In pens where pigs were removed, similar social disruptions occurred. While the pigs remaining in the pen didn't have to become acquainted with a new pen, the removal of the lightweight pigs most likely removed the lowest social ranking pigs in the group. With their removal, one or more of the remaining pigs acquired the low social rank. This most likely explains why sorting and removal was not effective in changing within-pen variations in weight at slaughter.

It is possible that results may have been different if the lightweight, remixed pigs had been offered a diet formulated to more closely match their nutritional needs versus a diet formulated to the average needs of the population. Results may also differ if the heaviest or middleweight pigs are removed and remixed.

Another common management practice is to sort pigs by weight upon entry into wean-to-finish, nursery and grow-finish facilities. This is done with the belief that pens of pigs begun at uniform weights will have less variation at slaughter weight and may have better daily gain, etc.

When this management practice was first utilized in confinement facilities, it made sense, considering the farrowing/weaning practices common to the industry. When farrowing and weaning were continuous flow, sorting by size also implied sorting by age. Thus, sorting by size was a management tool to minimize the age variation of pigs within a pen. However, in the majority of today's production systems, age variation within a facility is often minimal. It is common to put 1,000 pigs into a finishing facility with no more than three days in age variation.

Recent research has reexamined the practice of sorting by size at the time of barn placement. There are at least five controlled studies that examined the impact of sorting pigs by size (light, medium and heavyweight or light and heavy) at placement versus placing light and heavy pigs in the same pen on performance to slaughter.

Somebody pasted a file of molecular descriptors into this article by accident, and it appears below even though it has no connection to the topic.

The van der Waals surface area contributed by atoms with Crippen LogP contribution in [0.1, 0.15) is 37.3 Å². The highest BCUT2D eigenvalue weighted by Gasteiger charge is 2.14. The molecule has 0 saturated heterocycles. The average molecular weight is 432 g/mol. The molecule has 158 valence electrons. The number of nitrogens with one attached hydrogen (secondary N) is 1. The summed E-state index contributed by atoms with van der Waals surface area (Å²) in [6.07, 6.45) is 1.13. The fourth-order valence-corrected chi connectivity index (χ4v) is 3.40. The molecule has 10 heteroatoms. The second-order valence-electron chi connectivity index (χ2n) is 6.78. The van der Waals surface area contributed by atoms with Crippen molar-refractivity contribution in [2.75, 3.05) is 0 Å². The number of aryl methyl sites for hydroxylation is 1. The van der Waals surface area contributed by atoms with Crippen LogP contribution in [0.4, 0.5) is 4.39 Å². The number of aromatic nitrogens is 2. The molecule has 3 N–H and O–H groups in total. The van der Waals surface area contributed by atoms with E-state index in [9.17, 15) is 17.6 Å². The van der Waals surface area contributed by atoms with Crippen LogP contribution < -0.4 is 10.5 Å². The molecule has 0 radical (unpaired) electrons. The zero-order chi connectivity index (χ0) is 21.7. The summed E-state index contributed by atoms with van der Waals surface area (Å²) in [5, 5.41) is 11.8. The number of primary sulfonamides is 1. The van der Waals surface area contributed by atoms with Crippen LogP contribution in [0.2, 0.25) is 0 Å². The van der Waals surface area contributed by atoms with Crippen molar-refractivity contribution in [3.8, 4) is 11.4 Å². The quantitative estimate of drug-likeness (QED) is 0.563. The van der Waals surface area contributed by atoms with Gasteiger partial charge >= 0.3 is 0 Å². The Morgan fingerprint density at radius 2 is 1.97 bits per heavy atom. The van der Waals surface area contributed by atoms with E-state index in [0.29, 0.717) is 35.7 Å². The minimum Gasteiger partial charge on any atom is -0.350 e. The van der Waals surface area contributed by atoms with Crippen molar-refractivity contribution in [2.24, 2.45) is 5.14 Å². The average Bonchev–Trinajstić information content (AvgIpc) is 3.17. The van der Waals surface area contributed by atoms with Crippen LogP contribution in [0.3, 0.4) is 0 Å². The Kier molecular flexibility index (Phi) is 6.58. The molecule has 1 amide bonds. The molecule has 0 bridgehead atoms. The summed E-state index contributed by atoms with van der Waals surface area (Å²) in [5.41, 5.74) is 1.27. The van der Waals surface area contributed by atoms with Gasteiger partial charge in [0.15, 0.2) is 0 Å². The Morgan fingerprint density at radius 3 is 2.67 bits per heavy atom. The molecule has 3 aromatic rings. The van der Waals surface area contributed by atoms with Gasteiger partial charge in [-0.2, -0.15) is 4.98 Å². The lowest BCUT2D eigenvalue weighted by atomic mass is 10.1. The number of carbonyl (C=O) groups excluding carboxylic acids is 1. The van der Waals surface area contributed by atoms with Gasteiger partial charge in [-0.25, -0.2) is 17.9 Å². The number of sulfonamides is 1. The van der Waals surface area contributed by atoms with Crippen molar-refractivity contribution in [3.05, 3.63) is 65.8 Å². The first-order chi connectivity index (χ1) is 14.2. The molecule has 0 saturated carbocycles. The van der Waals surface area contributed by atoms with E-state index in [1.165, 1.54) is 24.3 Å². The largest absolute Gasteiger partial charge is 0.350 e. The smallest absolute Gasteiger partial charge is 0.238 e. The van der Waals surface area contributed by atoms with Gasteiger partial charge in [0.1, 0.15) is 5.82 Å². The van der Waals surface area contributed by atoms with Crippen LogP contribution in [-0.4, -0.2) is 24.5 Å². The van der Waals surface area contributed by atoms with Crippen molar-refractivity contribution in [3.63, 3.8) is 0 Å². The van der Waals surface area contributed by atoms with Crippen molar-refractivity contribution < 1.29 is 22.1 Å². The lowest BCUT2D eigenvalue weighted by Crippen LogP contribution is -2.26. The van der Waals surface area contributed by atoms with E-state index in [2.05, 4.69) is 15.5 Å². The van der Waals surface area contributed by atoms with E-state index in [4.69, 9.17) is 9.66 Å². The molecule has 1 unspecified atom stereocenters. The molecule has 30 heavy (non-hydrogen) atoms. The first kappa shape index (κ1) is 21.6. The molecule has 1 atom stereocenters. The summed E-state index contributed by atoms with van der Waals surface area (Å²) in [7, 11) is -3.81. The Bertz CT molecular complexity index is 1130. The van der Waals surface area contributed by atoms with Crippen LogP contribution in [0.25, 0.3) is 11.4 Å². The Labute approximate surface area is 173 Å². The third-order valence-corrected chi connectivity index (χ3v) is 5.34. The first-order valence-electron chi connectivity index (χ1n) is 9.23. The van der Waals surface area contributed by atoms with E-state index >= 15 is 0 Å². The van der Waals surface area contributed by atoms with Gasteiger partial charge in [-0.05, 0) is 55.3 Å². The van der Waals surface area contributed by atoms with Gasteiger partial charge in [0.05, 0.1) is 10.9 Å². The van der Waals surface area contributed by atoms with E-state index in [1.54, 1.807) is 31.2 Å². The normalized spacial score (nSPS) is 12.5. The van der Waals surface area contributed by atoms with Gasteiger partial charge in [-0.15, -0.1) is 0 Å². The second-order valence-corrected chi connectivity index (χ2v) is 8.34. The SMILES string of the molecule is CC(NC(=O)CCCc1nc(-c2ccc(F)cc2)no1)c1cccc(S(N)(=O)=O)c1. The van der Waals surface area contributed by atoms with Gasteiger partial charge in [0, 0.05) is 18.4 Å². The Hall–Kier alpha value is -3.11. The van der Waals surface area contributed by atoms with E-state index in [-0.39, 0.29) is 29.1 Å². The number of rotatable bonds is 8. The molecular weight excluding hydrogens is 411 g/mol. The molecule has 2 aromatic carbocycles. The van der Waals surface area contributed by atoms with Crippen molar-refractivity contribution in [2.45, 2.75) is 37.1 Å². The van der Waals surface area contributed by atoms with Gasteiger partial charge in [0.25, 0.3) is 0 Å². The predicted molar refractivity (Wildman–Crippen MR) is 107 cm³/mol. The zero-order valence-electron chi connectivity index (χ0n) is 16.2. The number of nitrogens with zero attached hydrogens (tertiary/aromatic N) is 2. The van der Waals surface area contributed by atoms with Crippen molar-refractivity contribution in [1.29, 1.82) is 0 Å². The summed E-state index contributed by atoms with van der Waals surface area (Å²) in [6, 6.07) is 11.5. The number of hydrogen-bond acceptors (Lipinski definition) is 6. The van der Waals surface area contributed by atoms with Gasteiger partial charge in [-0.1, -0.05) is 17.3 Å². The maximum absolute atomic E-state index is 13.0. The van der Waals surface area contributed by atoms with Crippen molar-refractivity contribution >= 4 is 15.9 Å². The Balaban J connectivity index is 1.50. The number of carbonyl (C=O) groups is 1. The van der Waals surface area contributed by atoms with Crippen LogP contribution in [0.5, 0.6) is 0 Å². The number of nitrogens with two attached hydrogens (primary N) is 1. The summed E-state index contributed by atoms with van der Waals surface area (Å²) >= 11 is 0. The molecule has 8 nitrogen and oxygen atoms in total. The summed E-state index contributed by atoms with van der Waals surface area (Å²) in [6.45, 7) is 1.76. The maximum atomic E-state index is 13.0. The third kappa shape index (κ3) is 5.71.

In none of the studies did the practice of sorting by weight at arrival improve overall pig performance or facility utilization. In at least two studies, facility utilization was improved when pigs of varying weights were penned together (heavy, medium and light), versus when pigs of similar weight were penned together at placement.

Don't Sort

As a result of this data, the recommendation is to not sort pigs by size upon placement into a grow-finish facility, nursery or wean-to-finish facility. The exception to this recommendation is when it is possible to use management tools to treat a group of sorted pigs in a special manner. For nurseries and wean-to-finish facilities, this means that it remains accepted practice to pen the very lightweight pigs together, assuming they will remain on a starter diet sequence one to five days longer than the rest of the pigs in the facility.

For grow-finish facilities where the nutrition, temperature and other management decisions are made on the basis of the barn average, sorting by size is not recommended.

Both the sorting-and-mixing results and the sorting-by-size-at-placement results suggest that the idea of “peas-in-a-pod” pig flow from production facilities will not be a common occurrence, at least in the near future.

In confinement facilities with small pens (15 to 30 pigs/pen), the social interactions and other causes result in a natural variation in pig performance. Until more is known about effective methods to modify the pigs' social interactions with penmates, advances to decrease variation in healthy pigs will occur slowly.

Table 1. Effect of Sorting and Removal on Wean-to-Finish Pig Performance
20/15 15M 15S
Weaning wt., lb. 10.6 10.6
Day 21 - presort wt., lb.a 19.8 20.9
Day 21 - postsort wt., lb.b 21.3 15.4 20.9
Day 158 postweaning wt., lb.a 257.2 243.1 253.2
Coefficient of Variation (pig weight with pen), %
Day 21 - presort 19.5 17
Day 21 - postsortb 13.7 11.3 17
Day 158 postweaning 7.6 7.9 6.9
J. Anim. Sci. 2002. 80:1166-117
aTreatment effect, P<.05
b20/15+15M vs 15S, P<.01

Table 2. Effect of Sorting and Removal on Finishing Pig Performance
20/15 15M 15S
Placement wt., lb. 57.6 57.6
Presort and removal wt., lb. 160.4 155.8
Postsort and removal wt., lb.a 163 135.5 155.8
Coefficient of Variation (pig weight with pen), %
Placement 13.4 13.3
Presort and removal 10.2 11.4
Postsort and removalb 9.2 8.6 11.4
First pig removedb 8.2 8.7 10.2
J. Anim. Sci. 2002. 80:1166-117
aTreatment effect, P<.01
b20/15+15M vs 15S, P<.05